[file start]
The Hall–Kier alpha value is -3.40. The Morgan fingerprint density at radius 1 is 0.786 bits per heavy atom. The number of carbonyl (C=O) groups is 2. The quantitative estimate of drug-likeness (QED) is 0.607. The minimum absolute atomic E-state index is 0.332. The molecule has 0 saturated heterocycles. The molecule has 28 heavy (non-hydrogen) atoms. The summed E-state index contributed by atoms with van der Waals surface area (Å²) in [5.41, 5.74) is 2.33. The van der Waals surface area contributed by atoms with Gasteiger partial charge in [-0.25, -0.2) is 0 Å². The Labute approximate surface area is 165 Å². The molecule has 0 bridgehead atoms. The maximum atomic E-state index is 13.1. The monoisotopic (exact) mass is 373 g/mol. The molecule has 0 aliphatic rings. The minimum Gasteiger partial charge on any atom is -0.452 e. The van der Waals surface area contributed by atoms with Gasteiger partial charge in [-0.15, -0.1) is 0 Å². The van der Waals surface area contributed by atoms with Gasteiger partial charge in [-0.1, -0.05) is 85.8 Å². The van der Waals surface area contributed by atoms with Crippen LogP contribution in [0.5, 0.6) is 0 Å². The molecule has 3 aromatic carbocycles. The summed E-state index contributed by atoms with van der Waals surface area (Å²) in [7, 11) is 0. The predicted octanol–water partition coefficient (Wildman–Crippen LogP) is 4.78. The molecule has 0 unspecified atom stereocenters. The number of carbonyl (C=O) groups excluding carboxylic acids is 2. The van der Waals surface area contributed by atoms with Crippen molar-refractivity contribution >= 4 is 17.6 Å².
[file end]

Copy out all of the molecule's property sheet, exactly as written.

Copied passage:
The Hall–Kier alpha value is -3.40. The Morgan fingerprint density at radius 1 is 0.786 bits per heavy atom. The number of carbonyl (C=O) groups is 2. The quantitative estimate of drug-likeness (QED) is 0.607. The minimum absolute atomic E-state index is 0.332. The molecule has 0 saturated heterocycles. The molecule has 28 heavy (non-hydrogen) atoms. The summed E-state index contributed by atoms with van der Waals surface area (Å²) in [5.41, 5.74) is 2.33. The van der Waals surface area contributed by atoms with Gasteiger partial charge in [-0.25, -0.2) is 0 Å². The Labute approximate surface area is 165 Å². The molecule has 0 bridgehead atoms. The maximum atomic E-state index is 13.1. The monoisotopic (exact) mass is 373 g/mol. The molecule has 0 aliphatic rings. The minimum Gasteiger partial charge on any atom is -0.452 e. The van der Waals surface area contributed by atoms with Gasteiger partial charge in [-0.15, -0.1) is 0 Å². The van der Waals surface area contributed by atoms with Gasteiger partial charge in [-0.1, -0.05) is 85.8 Å². The van der Waals surface area contributed by atoms with Crippen LogP contribution in [0.5, 0.6) is 0 Å². The molecule has 3 aromatic carbocycles. The summed E-state index contributed by atoms with van der Waals surface area (Å²) in [7, 11) is 0. The predicted octanol–water partition coefficient (Wildman–Crippen LogP) is 4.78. The molecule has 0 unspecified atom stereocenters. The number of carbonyl (C=O) groups excluding carboxylic acids is 2. The van der Waals surface area contributed by atoms with Crippen molar-refractivity contribution >= 4 is 17.6 Å².